Virtuous Sin, The (1930): Cukor’s Second Film, Melodrama Starring Kay Francis and Walter Huston

the_virtuous_sin_posterStill a novice, George Cukor co-directed The Virtuous Sin with Louis Gasnier. When released, the Pre-Code film was appropriately described by the trade magazine Variety as an “average program flicker.”






The screenplay by Martin Brown and Louise Long is based on the play “The General,” by Lajos Zilahy, and the theatrical origins remained all too apparent when the movie was made


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Kay Francis, a major star of the early sound era, plays Marya, the dutiful wife of medical student Victor Sablin, who finds it impossible to deal with military life when he is inducted into the Russian army in WWI. When her husband is sentenced to death by firing squad, due to insubordination, Marya offers herself to General Gregori Platoff (Walter Huston) in order to save him.

The two fall in love, Victor, now that his life has been spared, threatens to kill his rival, but he changes his mind when Marya confesses that she has never been in love with her husband.

Weak on theme, the film stands on the eloquent portrayal of Francis, who especially  excels in the climactic scene, when she meets the general.

virtuous_sin_2However, the film’s weaknesses were blamed on Cukor and Gasnier.  “The directing duo,” Variety complained, “have lingered over scenes which were not constructed to stand the amount of footage allowed. There was no excuse for the picture to run for 80 minutes, when 70 would have been plenty.”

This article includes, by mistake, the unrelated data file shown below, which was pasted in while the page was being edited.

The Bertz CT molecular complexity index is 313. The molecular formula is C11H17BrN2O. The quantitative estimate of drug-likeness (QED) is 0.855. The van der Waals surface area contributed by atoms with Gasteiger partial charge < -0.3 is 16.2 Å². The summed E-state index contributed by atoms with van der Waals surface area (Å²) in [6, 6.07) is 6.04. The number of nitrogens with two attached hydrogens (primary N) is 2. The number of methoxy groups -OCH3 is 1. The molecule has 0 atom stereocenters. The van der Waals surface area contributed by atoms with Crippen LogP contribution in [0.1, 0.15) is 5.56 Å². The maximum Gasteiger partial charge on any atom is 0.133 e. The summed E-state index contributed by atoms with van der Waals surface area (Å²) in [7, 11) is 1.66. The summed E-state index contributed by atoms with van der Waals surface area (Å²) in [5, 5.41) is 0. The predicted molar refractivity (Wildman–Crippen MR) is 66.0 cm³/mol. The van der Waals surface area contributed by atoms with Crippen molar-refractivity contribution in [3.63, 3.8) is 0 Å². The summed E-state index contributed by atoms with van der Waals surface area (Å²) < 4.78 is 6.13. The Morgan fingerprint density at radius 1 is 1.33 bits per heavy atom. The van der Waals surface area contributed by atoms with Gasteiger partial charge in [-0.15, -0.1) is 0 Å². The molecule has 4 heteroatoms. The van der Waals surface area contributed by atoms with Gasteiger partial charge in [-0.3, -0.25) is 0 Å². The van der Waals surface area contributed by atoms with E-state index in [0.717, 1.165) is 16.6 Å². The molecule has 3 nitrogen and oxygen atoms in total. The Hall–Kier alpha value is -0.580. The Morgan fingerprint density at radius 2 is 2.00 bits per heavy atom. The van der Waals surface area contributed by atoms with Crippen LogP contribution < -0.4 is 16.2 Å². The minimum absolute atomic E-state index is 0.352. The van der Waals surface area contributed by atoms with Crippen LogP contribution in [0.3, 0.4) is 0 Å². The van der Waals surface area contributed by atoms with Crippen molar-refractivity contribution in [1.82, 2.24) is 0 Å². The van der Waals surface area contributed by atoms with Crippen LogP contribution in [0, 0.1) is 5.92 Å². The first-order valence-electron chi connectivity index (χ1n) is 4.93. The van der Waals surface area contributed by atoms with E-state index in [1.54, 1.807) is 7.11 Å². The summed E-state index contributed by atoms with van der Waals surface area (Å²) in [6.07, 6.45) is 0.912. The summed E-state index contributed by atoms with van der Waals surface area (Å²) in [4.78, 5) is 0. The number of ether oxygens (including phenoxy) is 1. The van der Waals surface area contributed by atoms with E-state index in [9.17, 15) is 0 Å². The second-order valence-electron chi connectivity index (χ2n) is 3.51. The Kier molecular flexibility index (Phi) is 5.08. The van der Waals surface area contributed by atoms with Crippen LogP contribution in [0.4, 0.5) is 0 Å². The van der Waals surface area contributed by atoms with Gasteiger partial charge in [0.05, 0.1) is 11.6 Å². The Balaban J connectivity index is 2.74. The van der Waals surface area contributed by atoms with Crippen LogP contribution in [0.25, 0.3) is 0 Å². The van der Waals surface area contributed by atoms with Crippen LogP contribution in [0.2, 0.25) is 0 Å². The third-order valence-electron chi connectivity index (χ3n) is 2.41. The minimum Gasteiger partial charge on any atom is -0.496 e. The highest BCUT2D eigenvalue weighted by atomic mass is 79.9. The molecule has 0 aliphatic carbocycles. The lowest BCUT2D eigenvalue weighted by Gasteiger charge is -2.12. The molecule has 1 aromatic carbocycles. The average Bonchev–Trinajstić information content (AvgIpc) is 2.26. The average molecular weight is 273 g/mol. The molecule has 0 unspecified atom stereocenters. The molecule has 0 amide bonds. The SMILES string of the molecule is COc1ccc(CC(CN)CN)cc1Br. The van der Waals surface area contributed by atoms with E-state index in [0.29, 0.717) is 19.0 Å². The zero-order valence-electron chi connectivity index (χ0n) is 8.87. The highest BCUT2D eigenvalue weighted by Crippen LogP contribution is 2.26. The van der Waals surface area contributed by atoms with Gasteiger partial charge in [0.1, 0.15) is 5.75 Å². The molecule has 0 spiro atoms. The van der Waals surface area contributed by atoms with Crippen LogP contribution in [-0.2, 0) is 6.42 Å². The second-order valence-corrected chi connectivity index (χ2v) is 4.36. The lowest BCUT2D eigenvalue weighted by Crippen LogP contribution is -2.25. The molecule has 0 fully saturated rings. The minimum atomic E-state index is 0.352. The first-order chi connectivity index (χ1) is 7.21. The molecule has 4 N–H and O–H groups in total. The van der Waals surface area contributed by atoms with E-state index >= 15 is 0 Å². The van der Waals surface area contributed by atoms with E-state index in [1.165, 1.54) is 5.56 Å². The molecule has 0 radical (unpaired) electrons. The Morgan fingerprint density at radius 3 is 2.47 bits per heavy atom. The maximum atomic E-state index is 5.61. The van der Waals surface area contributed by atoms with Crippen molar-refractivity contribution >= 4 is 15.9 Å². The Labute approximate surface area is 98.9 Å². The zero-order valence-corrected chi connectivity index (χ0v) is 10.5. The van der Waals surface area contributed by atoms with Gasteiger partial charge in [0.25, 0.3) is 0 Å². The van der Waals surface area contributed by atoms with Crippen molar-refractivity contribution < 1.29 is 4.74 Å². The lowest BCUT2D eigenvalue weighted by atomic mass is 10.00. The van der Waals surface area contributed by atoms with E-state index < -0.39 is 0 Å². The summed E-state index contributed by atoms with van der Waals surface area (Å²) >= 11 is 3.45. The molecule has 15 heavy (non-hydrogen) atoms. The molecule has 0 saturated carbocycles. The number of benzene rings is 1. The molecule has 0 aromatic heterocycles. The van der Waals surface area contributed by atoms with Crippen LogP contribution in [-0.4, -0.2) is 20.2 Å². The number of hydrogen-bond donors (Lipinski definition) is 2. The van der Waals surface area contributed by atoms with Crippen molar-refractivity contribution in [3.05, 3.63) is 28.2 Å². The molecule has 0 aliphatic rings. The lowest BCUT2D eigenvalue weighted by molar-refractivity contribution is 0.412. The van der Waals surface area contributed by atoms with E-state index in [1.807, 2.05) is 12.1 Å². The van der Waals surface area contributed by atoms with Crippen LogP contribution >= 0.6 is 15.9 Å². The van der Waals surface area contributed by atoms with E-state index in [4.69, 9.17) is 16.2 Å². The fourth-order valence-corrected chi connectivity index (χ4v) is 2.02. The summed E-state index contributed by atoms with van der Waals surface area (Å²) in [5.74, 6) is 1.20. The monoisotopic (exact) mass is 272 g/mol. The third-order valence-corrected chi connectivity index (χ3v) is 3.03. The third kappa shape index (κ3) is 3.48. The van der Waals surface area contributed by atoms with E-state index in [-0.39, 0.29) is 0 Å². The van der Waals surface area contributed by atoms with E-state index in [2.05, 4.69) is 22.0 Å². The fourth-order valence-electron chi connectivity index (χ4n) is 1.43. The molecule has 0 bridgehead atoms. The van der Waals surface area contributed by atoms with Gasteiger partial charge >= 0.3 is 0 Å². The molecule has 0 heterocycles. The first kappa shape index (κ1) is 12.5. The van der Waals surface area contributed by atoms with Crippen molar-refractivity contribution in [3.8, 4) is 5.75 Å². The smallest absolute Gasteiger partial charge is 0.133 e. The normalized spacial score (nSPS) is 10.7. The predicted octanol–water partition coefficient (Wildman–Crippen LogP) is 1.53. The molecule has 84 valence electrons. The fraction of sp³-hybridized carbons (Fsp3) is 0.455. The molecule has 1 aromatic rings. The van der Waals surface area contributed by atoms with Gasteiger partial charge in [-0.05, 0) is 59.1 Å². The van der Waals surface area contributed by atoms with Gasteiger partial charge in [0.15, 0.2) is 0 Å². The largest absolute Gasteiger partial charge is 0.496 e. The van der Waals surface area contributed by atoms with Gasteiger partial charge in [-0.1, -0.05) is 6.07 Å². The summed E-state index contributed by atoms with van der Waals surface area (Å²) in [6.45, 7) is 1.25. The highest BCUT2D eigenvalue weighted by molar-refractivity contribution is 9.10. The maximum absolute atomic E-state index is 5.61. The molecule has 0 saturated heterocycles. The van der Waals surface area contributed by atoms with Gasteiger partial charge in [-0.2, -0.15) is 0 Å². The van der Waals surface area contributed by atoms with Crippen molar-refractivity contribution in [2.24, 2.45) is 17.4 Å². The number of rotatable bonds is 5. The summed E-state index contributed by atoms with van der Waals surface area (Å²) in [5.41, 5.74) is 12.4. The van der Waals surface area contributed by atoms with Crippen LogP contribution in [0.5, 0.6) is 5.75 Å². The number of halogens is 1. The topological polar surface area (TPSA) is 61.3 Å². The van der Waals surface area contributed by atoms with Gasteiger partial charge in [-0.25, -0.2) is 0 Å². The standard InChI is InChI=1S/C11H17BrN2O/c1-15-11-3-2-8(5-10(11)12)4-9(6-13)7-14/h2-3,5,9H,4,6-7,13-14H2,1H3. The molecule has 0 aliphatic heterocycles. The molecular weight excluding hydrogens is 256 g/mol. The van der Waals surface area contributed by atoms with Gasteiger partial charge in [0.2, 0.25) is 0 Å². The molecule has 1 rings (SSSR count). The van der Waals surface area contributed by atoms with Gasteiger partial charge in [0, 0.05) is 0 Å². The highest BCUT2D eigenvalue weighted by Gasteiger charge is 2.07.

Mordaunt Hall of the N.Y. Times described the film “a clever comedy with a splendid performance by Walter Huston” and added, “There is a constant fund of interest in this picture’s action. It is one of those rare offerings in which youth takes a back seat.

the_virtuous_sin_1Cukor himself thought that “It wasn’t much good. I’d be in great shock if film restorationists and historians rescued this one, but I remember that I enjoyed working with Kay Francis and Walter Huston.”

Cukor would work with Kay Francis once more, and in a better movie, in which he would be solo director, the 1931 Girls About Town.

He knew that he was given the opprtunity to co-direct due to his theatrical background, which was suitable for a film that was dialogue driven. In this respect, the Virtuous Sin was a step in the right direction, having begun his career several months earlier as a dialogue coach on All Quiet on the Western Front.


A German-language versionof the story, titled “The Night of Decision,” was shot at Paramount’s Joinville Studios in Paris.


Walter Huston as Gen. Gregori Platoff

Kay Francis as Marya Sablin

Kenneth MacKenna as Victor Sablin


Music by Sam Coslow and Ralph Rainger
Cinematography: David Abel
Edited by Otho Lovering
Distributed by Paramount Pictures
Release date: October 24, 1930
Running time: 80 minutes